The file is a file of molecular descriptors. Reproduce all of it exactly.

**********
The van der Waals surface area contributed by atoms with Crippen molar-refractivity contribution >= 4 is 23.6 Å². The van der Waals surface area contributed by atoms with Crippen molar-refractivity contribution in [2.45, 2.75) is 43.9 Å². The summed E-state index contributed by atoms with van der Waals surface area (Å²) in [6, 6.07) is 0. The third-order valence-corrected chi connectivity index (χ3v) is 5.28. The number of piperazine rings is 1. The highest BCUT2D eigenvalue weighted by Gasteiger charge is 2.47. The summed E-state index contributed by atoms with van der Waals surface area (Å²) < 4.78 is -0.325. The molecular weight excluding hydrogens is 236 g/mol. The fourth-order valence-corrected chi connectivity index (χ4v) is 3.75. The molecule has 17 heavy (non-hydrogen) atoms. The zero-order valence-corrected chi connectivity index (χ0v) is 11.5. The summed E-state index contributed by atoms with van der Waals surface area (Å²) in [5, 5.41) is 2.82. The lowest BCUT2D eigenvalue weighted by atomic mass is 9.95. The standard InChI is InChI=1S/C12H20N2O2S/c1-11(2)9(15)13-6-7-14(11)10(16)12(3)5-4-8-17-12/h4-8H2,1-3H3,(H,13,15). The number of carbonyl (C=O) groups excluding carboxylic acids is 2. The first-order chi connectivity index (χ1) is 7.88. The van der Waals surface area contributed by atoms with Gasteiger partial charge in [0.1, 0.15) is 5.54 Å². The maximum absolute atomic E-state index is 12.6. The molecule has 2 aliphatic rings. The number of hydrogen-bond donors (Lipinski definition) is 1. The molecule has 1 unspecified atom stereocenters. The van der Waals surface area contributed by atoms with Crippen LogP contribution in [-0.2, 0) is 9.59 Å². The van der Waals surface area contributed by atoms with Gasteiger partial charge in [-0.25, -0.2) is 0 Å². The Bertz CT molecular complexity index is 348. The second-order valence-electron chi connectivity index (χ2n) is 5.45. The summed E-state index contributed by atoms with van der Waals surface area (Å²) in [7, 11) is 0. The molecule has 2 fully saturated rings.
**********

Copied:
The van der Waals surface area contributed by atoms with Crippen molar-refractivity contribution >= 4 is 23.6 Å². The van der Waals surface area contributed by atoms with Crippen molar-refractivity contribution in [2.45, 2.75) is 43.9 Å². The summed E-state index contributed by atoms with van der Waals surface area (Å²) in [6, 6.07) is 0. The third-order valence-corrected chi connectivity index (χ3v) is 5.28. The number of piperazine rings is 1. The highest BCUT2D eigenvalue weighted by Gasteiger charge is 2.47. The summed E-state index contributed by atoms with van der Waals surface area (Å²) < 4.78 is -0.325. The molecular weight excluding hydrogens is 236 g/mol. The fourth-order valence-corrected chi connectivity index (χ4v) is 3.75. The molecule has 17 heavy (non-hydrogen) atoms. The zero-order valence-corrected chi connectivity index (χ0v) is 11.5. The summed E-state index contributed by atoms with van der Waals surface area (Å²) in [5, 5.41) is 2.82. The lowest BCUT2D eigenvalue weighted by atomic mass is 9.95. The standard InChI is InChI=1S/C12H20N2O2S/c1-11(2)9(15)13-6-7-14(11)10(16)12(3)5-4-8-17-12/h4-8H2,1-3H3,(H,13,15). The number of carbonyl (C=O) groups excluding carboxylic acids is 2. The first-order chi connectivity index (χ1) is 7.88. The van der Waals surface area contributed by atoms with Gasteiger partial charge in [0.1, 0.15) is 5.54 Å². The maximum absolute atomic E-state index is 12.6. The molecule has 2 aliphatic rings. The number of hydrogen-bond donors (Lipinski definition) is 1. The molecule has 1 unspecified atom stereocenters. The van der Waals surface area contributed by atoms with Crippen LogP contribution in [-0.2, 0) is 9.59 Å². The van der Waals surface area contributed by atoms with Gasteiger partial charge in [-0.25, -0.2) is 0 Å². The Bertz CT molecular complexity index is 348. The second-order valence-electron chi connectivity index (χ2n) is 5.45. The summed E-state index contributed by atoms with van der Waals surface area (Å²) in [7, 11) is 0. The molecule has 2 fully saturated rings.